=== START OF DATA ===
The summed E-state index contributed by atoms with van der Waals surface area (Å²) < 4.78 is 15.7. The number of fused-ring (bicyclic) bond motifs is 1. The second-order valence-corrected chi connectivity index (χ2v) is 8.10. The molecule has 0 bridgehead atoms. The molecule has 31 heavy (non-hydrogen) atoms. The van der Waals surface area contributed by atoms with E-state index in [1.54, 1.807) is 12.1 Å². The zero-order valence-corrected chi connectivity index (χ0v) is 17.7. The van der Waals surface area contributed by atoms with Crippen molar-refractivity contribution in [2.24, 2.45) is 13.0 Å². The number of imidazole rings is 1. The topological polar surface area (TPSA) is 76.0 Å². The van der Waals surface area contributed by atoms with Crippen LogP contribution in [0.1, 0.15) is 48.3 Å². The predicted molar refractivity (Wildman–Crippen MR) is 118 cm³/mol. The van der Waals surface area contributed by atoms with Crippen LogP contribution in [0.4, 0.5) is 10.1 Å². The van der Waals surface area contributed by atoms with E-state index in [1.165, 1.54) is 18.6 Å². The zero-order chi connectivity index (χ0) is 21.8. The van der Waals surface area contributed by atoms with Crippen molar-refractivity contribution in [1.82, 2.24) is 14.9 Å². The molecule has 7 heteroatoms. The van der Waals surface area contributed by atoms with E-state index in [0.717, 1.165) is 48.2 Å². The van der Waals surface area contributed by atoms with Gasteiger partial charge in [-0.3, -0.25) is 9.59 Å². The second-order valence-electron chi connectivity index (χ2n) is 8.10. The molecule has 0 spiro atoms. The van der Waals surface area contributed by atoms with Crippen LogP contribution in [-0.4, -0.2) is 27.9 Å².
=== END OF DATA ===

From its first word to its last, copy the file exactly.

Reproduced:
The summed E-state index contributed by atoms with van der Waals surface area (Å²) < 4.78 is 15.7. The number of fused-ring (bicyclic) bond motifs is 1. The second-order valence-corrected chi connectivity index (χ2v) is 8.10. The molecule has 0 bridgehead atoms. The molecule has 31 heavy (non-hydrogen) atoms. The van der Waals surface area contributed by atoms with E-state index in [1.54, 1.807) is 12.1 Å². The zero-order valence-corrected chi connectivity index (χ0v) is 17.7. The van der Waals surface area contributed by atoms with Crippen molar-refractivity contribution in [2.24, 2.45) is 13.0 Å². The number of imidazole rings is 1. The topological polar surface area (TPSA) is 76.0 Å². The van der Waals surface area contributed by atoms with Crippen LogP contribution in [0.1, 0.15) is 48.3 Å². The predicted molar refractivity (Wildman–Crippen MR) is 118 cm³/mol. The van der Waals surface area contributed by atoms with Crippen LogP contribution in [0.4, 0.5) is 10.1 Å². The van der Waals surface area contributed by atoms with E-state index in [1.165, 1.54) is 18.6 Å². The zero-order chi connectivity index (χ0) is 21.8. The van der Waals surface area contributed by atoms with Crippen molar-refractivity contribution in [1.82, 2.24) is 14.9 Å². The molecule has 7 heteroatoms. The van der Waals surface area contributed by atoms with E-state index in [0.717, 1.165) is 48.2 Å². The van der Waals surface area contributed by atoms with Gasteiger partial charge in [-0.3, -0.25) is 9.59 Å². The second-order valence-electron chi connectivity index (χ2n) is 8.10. The molecule has 0 spiro atoms. The van der Waals surface area contributed by atoms with Crippen LogP contribution in [-0.4, -0.2) is 27.9 Å².